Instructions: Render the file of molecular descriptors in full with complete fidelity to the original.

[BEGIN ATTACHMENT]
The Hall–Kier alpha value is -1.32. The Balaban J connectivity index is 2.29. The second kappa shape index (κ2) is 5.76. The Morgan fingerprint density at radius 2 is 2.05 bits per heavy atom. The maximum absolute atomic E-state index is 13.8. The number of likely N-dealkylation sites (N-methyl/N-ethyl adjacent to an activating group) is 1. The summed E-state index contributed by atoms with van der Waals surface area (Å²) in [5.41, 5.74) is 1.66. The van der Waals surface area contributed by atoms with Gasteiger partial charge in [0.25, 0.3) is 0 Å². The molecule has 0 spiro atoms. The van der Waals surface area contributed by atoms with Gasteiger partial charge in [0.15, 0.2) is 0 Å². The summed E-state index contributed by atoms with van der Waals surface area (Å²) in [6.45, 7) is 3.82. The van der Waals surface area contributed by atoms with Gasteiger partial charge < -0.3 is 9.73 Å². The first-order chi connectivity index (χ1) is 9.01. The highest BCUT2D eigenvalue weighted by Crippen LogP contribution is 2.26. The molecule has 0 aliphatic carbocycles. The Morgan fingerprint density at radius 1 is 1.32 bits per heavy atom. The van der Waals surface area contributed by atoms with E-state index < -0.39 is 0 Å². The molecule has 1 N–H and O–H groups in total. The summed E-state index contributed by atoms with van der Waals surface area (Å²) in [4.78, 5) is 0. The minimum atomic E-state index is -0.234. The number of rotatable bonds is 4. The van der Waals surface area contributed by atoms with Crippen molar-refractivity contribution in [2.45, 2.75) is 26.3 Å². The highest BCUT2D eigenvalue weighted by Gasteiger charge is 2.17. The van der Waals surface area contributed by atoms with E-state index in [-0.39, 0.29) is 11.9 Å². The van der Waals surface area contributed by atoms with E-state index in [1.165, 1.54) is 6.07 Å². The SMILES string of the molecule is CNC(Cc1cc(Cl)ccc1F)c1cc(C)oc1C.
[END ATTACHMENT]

The Hall–Kier alpha value is -1.32. The Balaban J connectivity index is 2.29. The second kappa shape index (κ2) is 5.76. The Morgan fingerprint density at radius 2 is 2.05 bits per heavy atom. The maximum absolute atomic E-state index is 13.8. The number of likely N-dealkylation sites (N-methyl/N-ethyl adjacent to an activating group) is 1. The summed E-state index contributed by atoms with van der Waals surface area (Å²) in [5.41, 5.74) is 1.66. The van der Waals surface area contributed by atoms with Gasteiger partial charge in [0.25, 0.3) is 0 Å². The molecule has 0 spiro atoms. The van der Waals surface area contributed by atoms with Gasteiger partial charge in [0.15, 0.2) is 0 Å². The summed E-state index contributed by atoms with van der Waals surface area (Å²) in [6.45, 7) is 3.82. The van der Waals surface area contributed by atoms with Gasteiger partial charge < -0.3 is 9.73 Å². The first-order chi connectivity index (χ1) is 9.01. The highest BCUT2D eigenvalue weighted by Crippen LogP contribution is 2.26. The molecule has 0 aliphatic carbocycles. The Morgan fingerprint density at radius 1 is 1.32 bits per heavy atom. The van der Waals surface area contributed by atoms with E-state index < -0.39 is 0 Å². The molecule has 1 N–H and O–H groups in total. The summed E-state index contributed by atoms with van der Waals surface area (Å²) in [4.78, 5) is 0. The minimum atomic E-state index is -0.234. The number of rotatable bonds is 4. The van der Waals surface area contributed by atoms with Crippen molar-refractivity contribution in [2.45, 2.75) is 26.3 Å². The highest BCUT2D eigenvalue weighted by Gasteiger charge is 2.17. The van der Waals surface area contributed by atoms with E-state index in [-0.39, 0.29) is 11.9 Å². The van der Waals surface area contributed by atoms with E-state index in [1.165, 1.54) is 6.07 Å². The SMILES string of the molecule is CNC(Cc1cc(Cl)ccc1F)c1cc(C)oc1C.